Thursday

Jan. 22, 2009

Personals

by Robert Phillips

I'm honest, discreet, and no way a lech.
Staying home with a rented video is just fine.
I'm seeking a friend first, we'll see what happens next.

My definition of fun is not very far-fetched:
Enjoy fishing, four-wheeling, casinos, and wine.
I'm honest, discreet, and no way a lech.

Want face-to-face conversation, no phone sex,
Non-smoking, drug-free women—the old-fashioned kind.
I'm seeking a friend first, we'll see what happens next.

I like a lady to let her hair down, get a little wrecked.
I have brown hair, brown eyes, am built along trim lines.
I'm honest, discreet, and no way a lech.

I'm thirty-seven, white, have two teenagers by my ex.
Looking for a lady, any age or race, similarly inclined.
I'm seeking a friend first, we'll see what happens next.

No psychos! (My ex didn't play with a full deck.)
I live on the northwest side, near the refinery.
I'm honest, discreet, and no way a lech.
I'm seeking a friend first. We'll see what happens next.

"Personals" by Robert Phillips, from Spinach Days. © The Johns Hopkins University Press, 2000. Reprinted with permission. (buy now)

It's the birthday of the Romantic poet Lord Byron, (books by this author) born George Gordon Noel in London, England (1788). His father was nicknamed "Mad Jack," was deeply in debt, made his living by seducing rich women, and may have killed his first wife.

Byron was the product of his father's second marriage. He was a poorly behaved child. After college, he went off to travel in the eastern Mediterranean and kept a diary of his adventures there. He turned it into a book-length poem, Child Harold's Pilgrimage. It was published between 1812 and 1818, and it made Byron one of the most popular poets of his time.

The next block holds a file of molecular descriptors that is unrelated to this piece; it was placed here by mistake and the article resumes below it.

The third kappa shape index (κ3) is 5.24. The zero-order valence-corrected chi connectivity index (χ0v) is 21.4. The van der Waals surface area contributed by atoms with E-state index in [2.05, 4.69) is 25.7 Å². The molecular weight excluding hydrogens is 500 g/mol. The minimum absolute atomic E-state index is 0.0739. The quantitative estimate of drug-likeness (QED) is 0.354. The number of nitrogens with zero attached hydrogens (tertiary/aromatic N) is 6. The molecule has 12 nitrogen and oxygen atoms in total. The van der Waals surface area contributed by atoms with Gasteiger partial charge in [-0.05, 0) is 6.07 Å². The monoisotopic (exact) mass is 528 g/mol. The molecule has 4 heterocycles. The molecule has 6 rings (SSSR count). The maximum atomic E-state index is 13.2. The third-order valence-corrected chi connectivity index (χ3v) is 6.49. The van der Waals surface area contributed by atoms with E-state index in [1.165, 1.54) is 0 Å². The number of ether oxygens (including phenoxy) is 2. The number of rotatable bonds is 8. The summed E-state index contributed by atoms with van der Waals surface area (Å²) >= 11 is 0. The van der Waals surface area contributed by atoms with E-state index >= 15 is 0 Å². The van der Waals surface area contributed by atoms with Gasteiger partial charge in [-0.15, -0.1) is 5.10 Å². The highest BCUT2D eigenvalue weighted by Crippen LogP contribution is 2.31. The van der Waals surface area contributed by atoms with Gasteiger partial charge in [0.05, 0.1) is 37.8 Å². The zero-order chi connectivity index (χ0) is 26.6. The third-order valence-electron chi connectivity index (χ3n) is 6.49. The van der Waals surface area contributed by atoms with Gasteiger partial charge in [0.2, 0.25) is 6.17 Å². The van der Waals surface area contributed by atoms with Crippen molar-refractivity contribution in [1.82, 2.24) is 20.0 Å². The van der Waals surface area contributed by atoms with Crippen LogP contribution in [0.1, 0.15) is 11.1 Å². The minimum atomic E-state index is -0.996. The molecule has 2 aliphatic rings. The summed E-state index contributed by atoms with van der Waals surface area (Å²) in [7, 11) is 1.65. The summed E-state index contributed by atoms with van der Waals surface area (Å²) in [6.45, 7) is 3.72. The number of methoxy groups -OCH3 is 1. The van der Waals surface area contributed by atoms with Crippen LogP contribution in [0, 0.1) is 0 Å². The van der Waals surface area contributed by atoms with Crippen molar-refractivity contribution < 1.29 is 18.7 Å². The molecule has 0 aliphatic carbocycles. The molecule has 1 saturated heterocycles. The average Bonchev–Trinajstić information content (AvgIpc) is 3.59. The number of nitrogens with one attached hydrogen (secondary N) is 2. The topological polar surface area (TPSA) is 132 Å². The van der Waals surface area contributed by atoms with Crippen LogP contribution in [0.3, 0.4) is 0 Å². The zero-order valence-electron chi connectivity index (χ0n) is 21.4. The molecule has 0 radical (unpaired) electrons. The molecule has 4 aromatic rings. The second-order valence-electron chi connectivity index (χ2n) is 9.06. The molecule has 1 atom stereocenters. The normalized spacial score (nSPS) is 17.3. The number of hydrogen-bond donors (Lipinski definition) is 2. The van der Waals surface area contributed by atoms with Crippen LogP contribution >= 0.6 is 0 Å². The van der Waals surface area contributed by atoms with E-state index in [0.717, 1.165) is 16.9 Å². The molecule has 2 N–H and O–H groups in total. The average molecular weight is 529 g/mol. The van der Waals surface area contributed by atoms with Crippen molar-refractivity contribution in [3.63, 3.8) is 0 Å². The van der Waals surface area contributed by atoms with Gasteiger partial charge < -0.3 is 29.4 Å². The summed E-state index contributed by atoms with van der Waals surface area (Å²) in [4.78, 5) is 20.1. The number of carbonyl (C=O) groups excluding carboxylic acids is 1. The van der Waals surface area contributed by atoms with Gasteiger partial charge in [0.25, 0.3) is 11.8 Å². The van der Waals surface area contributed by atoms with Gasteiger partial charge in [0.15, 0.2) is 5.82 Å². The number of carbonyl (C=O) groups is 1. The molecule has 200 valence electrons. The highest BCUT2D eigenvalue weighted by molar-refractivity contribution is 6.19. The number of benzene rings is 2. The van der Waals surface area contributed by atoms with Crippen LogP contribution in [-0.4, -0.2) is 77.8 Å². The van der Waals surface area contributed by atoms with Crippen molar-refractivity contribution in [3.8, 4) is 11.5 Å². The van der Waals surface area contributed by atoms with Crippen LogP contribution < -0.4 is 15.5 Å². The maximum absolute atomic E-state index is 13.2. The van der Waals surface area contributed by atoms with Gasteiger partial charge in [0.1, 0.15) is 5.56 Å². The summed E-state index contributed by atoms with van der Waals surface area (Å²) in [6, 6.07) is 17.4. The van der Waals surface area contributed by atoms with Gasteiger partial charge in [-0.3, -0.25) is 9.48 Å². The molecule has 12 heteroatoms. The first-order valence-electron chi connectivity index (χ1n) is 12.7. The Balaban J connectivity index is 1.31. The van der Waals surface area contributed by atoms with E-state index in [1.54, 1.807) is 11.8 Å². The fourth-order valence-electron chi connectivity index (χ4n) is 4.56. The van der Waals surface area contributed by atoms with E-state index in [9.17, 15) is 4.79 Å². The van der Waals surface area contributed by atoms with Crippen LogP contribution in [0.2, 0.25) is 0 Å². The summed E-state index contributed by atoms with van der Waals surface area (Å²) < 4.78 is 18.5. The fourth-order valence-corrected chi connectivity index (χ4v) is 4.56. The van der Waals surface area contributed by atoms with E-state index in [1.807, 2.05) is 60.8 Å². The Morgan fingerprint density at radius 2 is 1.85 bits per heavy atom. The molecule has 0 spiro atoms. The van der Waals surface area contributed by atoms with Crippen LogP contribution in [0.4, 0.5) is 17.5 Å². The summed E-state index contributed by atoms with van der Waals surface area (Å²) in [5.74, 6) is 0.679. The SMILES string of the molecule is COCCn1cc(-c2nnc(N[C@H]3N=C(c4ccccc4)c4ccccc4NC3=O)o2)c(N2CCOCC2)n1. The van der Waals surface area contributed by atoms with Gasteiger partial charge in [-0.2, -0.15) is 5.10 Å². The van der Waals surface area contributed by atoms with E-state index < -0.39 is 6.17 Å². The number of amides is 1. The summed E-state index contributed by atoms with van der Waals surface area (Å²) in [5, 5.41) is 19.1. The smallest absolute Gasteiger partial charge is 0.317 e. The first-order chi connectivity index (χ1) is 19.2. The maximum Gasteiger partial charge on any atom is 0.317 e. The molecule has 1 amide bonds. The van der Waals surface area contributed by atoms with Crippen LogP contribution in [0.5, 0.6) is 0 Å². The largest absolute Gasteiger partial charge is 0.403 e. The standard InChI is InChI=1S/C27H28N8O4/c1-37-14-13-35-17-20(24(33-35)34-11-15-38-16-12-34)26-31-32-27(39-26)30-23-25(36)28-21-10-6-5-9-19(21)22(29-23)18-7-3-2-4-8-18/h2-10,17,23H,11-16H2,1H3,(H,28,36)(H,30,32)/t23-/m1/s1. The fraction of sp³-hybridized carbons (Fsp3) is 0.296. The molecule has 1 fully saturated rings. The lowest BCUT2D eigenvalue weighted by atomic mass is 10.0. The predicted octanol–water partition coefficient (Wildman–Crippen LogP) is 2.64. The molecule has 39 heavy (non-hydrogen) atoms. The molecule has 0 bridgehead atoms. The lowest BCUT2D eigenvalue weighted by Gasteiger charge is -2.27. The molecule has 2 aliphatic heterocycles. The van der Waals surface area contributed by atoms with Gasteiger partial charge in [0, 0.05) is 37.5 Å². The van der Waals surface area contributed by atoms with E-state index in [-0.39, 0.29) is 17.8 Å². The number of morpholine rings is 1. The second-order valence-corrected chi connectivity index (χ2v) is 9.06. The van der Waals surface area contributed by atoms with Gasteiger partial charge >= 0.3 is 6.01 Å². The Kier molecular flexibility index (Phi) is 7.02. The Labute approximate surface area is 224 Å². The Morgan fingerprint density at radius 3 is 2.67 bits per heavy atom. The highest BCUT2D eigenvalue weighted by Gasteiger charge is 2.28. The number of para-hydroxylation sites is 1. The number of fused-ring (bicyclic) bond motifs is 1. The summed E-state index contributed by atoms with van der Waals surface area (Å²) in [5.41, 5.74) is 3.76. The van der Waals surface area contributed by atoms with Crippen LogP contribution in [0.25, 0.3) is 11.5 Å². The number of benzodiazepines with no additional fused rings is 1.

Byron wrote many more books of poetry, including Don Juan (1819). He lived a life of controversy and excess, so when he died at age 36, his friend burned Byron's unpublished memoirs before he had even been buried.

It's the birthday of the poet Howard Moss, (books by this author) born in New York City (1922). A quiet, unassuming man, he served as poetry editor of The New Yorker magazine for almost four decades. When he was asked his definition of a good poem, Howard Moss said: "One I like."

It's the birthday of poet Timothy Steele, (books by this author) born in Burlington, Vermont (1948). He is an advocate of metrical poetry, as opposed to free verse. He said, "I believe that our ability to organize thought and speech into measure is one of the most precious endowments of the human race." And he said, "The original free-versers hoped their revolution would lead to a new metrical system. They did not want their efforts to result in poetry's degenerating into lineated prose, which is sort of what's happened."

Timothy Steele teaches at California State University Los Angeles. He wrote: "Form gives you a way not only of expressing things, but also of understanding them. The medium makes you look at phrasing and thought from different angles and almost inevitably leads you to think about elements of this or that experience or subject in ways you would not have otherwise."

Be well, do good work, and keep in touch.®

 









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